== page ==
The Hubs have been effective in their first 2 years of existence. A few of the many developments include: writing eight regional vulnerability assessments; synthesising the forest service drought synthesis report; developing a Climate Hubs tool shed, which is an inventory of tools for working land managers; establishing strong regional partnerships with private, federal entities, and University/Extension partners.
“We’ve developed adaptation handouts, videos, factsheets, email alert systems, tools, and also a close working partnership with other federal agencies’ climate networks, such as the Department of Interior’s Landscape Conservation Cooperatives, Climate Science Centers, and National Oceanic and Atmospheric Administration (NOAA) Regional Integrated Sciences and Assessments (RISA), who have regional climate networks as well. We linked up with them to really build on their climate knowledge and information to make sure it gets to the people that need it.”
In addition to the regional Climate Hubs, USDA launched The Building Block for Climate Smart Agriculture a year ago. This initiative represents a comprehensive and detailed approach to support farmers, ranchers, and forest land owners in their response to climate change.
The framework includes a road map that outlines progress, implementation plans and case studies for the 10 building blocks. These 10 building blocks span a range of technologies and practices to reduce greenhouse gas emissions, increase carbon storage, and generate clean renewable energy. The building blocks include: soil health; nitrogen stewardship; livestock partnerships; conservation of sensitive lands; grazing and pasture lands; private forest growth and retention; stewardship of federal forest; promotion of wood products; urban forests and energy generation and efficiency.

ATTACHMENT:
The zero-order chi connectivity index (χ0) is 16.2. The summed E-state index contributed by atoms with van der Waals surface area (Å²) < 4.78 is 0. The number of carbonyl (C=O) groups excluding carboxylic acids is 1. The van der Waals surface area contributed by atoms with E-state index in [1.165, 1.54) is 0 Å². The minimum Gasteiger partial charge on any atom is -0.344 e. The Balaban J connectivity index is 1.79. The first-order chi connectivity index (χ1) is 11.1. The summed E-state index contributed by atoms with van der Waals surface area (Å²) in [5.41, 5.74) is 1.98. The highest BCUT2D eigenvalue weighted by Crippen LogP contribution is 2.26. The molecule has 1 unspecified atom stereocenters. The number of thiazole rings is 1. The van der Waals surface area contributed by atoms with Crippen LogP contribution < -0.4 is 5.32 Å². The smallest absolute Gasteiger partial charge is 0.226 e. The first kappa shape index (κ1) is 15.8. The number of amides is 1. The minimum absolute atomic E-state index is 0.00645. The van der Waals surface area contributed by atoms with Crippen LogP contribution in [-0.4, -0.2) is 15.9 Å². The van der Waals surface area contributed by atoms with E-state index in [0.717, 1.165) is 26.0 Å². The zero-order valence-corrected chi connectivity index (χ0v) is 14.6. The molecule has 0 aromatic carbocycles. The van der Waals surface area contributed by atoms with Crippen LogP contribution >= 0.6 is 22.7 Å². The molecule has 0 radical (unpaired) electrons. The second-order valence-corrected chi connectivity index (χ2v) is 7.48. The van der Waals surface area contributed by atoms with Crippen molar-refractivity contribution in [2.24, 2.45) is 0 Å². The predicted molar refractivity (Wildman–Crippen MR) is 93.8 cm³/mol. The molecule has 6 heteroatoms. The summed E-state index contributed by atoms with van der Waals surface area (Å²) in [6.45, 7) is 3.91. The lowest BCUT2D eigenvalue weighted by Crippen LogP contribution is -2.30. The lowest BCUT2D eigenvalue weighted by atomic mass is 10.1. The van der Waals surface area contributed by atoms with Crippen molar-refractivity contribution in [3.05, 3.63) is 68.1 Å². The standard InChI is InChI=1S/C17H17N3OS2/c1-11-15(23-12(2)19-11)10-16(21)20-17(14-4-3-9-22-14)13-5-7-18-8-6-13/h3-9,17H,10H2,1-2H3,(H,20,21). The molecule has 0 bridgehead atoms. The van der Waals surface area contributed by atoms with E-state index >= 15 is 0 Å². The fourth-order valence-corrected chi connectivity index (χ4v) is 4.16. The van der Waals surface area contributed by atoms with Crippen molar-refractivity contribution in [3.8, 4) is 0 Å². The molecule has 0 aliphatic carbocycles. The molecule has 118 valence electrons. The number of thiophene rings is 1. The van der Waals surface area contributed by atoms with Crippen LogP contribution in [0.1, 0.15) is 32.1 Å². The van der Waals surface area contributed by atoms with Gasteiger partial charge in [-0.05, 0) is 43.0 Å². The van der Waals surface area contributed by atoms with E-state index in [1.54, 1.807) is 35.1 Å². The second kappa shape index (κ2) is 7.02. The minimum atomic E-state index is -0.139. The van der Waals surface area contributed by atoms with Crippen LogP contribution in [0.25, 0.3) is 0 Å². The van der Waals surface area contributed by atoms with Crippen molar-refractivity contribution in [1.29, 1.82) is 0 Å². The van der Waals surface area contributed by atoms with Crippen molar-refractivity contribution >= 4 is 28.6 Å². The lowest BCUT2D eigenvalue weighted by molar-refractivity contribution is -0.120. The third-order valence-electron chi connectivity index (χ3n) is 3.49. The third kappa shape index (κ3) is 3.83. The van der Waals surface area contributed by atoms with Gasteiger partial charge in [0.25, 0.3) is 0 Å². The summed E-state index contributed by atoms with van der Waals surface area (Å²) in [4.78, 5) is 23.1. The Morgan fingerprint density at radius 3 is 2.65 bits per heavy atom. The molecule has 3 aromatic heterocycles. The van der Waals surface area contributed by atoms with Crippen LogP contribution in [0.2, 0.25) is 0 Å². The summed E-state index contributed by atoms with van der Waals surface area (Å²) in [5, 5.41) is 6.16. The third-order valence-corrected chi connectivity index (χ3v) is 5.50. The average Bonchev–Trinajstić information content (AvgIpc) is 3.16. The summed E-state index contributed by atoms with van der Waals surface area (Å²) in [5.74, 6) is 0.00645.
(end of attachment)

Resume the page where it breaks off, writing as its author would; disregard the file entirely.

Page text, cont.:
“Working through existing programs and authorities, USDA is committing to reduce over 120 million metric tons of CO2e per year by 2025,” said Steele. “These building blocks are voluntary and incentive-based; focused on multiple economic and environmental benefits, designed to meet the needs of producers, and measured to evaluate progress.
“The USDA climate hubs have been communicating the building blocks at the regional level providing the latest information and research on the various technologies involved in the building blocks, and providing information about their effectiveness at the regional level. In addition they have been bringing USDA agency staff to the table to discuss climate change and opportunities/ barriers as we mitigate emissions and facilitate climate smart agriculture.”
Research is a key part of the work that USDA is doing in order to provide information for farmers and landowners. As part of the work at the Regional Hubs, it’s important to be able to communicate the research and information that they receive from these programmes.
“The Climate Hubs not only communicate the research and information that’s coming out, but also take back information from the farmers to the research entities” said Steele.
Looking ahead, the Climate Hubs will continue to focus on partnership building, climate literacy “in-reach” and out-reach, capitalising on regional synergies to communicate climate science, developing tools, conducting assessments, and using innovative strategies to share adaptation and mitigation demonstrations with working land managers.
National Climate Hub Coordinator
U.S Department of Agriculture